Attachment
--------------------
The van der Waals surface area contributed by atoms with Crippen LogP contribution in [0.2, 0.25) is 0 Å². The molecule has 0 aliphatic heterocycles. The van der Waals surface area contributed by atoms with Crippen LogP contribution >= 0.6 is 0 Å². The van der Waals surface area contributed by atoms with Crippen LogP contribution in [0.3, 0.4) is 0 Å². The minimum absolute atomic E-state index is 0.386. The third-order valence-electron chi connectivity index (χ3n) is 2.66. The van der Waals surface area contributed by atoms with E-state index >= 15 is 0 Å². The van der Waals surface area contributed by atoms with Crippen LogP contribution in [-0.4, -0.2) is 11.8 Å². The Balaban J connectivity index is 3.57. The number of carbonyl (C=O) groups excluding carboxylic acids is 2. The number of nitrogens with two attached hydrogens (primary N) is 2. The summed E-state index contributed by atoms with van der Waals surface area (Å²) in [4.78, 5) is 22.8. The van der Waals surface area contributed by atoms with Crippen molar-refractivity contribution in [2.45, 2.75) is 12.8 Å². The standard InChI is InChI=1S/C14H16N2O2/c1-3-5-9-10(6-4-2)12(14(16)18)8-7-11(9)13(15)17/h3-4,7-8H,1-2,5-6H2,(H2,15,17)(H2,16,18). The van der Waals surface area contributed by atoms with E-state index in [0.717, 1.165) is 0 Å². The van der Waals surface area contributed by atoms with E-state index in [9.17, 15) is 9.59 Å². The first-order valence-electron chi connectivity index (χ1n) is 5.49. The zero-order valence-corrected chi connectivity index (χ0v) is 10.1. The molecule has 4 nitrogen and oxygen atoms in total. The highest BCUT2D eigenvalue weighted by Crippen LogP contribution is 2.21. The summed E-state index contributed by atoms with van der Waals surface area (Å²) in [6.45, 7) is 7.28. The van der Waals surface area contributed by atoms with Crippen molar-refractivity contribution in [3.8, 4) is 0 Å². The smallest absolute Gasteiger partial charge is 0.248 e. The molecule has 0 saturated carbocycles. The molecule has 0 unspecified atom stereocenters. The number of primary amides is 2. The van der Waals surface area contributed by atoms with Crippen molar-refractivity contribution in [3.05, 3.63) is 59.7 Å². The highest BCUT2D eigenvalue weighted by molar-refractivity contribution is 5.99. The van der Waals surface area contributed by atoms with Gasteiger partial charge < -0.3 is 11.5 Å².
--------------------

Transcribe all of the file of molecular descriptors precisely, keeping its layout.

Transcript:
The van der Waals surface area contributed by atoms with Crippen LogP contribution in [0.2, 0.25) is 0 Å². The molecule has 0 aliphatic heterocycles. The van der Waals surface area contributed by atoms with Crippen LogP contribution >= 0.6 is 0 Å². The van der Waals surface area contributed by atoms with Crippen LogP contribution in [0.3, 0.4) is 0 Å². The minimum absolute atomic E-state index is 0.386. The third-order valence-electron chi connectivity index (χ3n) is 2.66. The van der Waals surface area contributed by atoms with E-state index >= 15 is 0 Å². The van der Waals surface area contributed by atoms with Crippen LogP contribution in [-0.4, -0.2) is 11.8 Å². The Balaban J connectivity index is 3.57. The number of carbonyl (C=O) groups excluding carboxylic acids is 2. The number of nitrogens with two attached hydrogens (primary N) is 2. The summed E-state index contributed by atoms with van der Waals surface area (Å²) in [4.78, 5) is 22.8. The van der Waals surface area contributed by atoms with Crippen molar-refractivity contribution in [2.45, 2.75) is 12.8 Å². The standard InChI is InChI=1S/C14H16N2O2/c1-3-5-9-10(6-4-2)12(14(16)18)8-7-11(9)13(15)17/h3-4,7-8H,1-2,5-6H2,(H2,15,17)(H2,16,18). The van der Waals surface area contributed by atoms with E-state index in [0.717, 1.165) is 0 Å². The van der Waals surface area contributed by atoms with E-state index in [9.17, 15) is 9.59 Å². The first-order valence-electron chi connectivity index (χ1n) is 5.49. The zero-order valence-corrected chi connectivity index (χ0v) is 10.1. The molecule has 4 nitrogen and oxygen atoms in total. The highest BCUT2D eigenvalue weighted by Crippen LogP contribution is 2.21. The summed E-state index contributed by atoms with van der Waals surface area (Å²) in [6.45, 7) is 7.28. The van der Waals surface area contributed by atoms with Crippen molar-refractivity contribution in [3.8, 4) is 0 Å². The smallest absolute Gasteiger partial charge is 0.248 e. The molecule has 0 saturated carbocycles. The molecule has 0 unspecified atom stereocenters. The number of primary amides is 2. The van der Waals surface area contributed by atoms with Crippen molar-refractivity contribution in [3.05, 3.63) is 59.7 Å². The highest BCUT2D eigenvalue weighted by molar-refractivity contribution is 5.99. The van der Waals surface area contributed by atoms with Gasteiger partial charge < -0.3 is 11.5 Å².